– Laszlo Peter, KPMG

Another large player in the scene is the global management and strategy consulting industry who are partnering with, acquiring, incubating and investing in Fintech startups left, right and centre. Each of the Big Four firms along with BCG and Bain, McKinsey and Accenture are heading up a global push for blockchain innovation. In Australia, KPMG have taken the lead in this regard with their latest invention; Crypto Tax Estimator.

“It is estimated that hundreds of thousands of Australian companies and individuals are trading crypto assets. But in this complex and fast-emerging area, there are few sources of guidance that can help people easily understand the potential tax implications of trading, such as capital gains tax,” said Laszlo Peter, KPMG Australia’s head of blockchain services.

“The possibility of being non-compliant is a major source of legal risk, and we want to provide an easy-to-use tool that may assist participants in the newly emerging token-based economy to understand their tax obligations,” he added.

The intention of the new tool is to open up the the crypto market and make it more attractive for local retailers and institutional investors. This is one of the first that tools that can directly plugin to crypto exchange, Independent Reserve and is lent a high level of legitimacy due to KPMG’s backing. The tool will protect investors and ensure that they comply with Australia’s tax regulations when they trade Bitcoin, Bitcoin Cash, Ethereum, Litecoin and XRP.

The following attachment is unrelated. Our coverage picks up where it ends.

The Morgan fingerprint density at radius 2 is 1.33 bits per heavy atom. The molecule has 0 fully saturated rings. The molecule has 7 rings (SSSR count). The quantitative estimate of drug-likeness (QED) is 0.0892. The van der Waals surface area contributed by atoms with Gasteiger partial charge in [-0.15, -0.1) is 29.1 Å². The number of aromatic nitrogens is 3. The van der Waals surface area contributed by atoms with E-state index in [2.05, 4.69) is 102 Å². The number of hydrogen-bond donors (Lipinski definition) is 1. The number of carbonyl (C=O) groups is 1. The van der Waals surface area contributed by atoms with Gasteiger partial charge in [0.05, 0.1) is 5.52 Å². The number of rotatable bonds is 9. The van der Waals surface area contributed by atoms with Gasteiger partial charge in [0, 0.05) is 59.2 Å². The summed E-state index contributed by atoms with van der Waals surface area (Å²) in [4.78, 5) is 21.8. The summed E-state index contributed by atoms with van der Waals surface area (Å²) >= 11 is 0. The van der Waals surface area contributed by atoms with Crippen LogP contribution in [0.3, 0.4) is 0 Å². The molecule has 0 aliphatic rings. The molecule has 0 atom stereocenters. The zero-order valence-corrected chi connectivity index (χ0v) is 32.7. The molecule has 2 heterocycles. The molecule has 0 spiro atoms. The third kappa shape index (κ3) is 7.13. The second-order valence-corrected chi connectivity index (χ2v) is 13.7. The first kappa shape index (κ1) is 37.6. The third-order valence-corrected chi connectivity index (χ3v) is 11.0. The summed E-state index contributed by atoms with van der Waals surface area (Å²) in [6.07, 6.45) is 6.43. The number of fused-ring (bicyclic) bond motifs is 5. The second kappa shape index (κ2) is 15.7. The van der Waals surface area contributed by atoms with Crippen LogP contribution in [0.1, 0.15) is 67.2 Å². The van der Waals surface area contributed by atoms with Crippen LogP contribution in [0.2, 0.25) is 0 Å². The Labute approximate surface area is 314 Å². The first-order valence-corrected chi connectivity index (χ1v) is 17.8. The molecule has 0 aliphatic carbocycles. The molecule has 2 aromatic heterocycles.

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Partners in Performance launches digital transformation unit

25 April 2019

Australian-origin management consulting firm Partners in Performance (PIP) has launched a new unit dedicated to digital transformation, bringing together offerings for technology and human capital.

The move comes at a time when digital has become a top strategic priority for organisations of all sizes. “Technology is creating new ways of operating, raising expectations and enabling new business models,” explained Gerd Schenkel, leader of the new wing PIP Digital.

Leveraging technology, companies are bolstering the way they identify and engage with customers and optimise customer experiences, and in parallel improving their internal operations including manufacturing and supply chain, as well as back-office functions such as human resources. Meanwhile, government institutions are embracing digitisation to enhance their provision of public services to businesses and citizens, while applying smart tooling to improve activities such as tax collection, fraud detection and public safety. 

In a KPMG survey on strategic priorities of Australia’s C-suite leaders in the private and public sector, digital transformation came out on top as the top factor, ahead of innovation and regulation. The growing opportunities and burning platform for adopting emerging technologies is resulting in a rapid growth in digital transformation spending. According to analyst firm IDC, global spending on digital transformation was up 18% last year to $1.18 trillion – an amount almost equal to the GDP of countries such as Australia and Indonesia.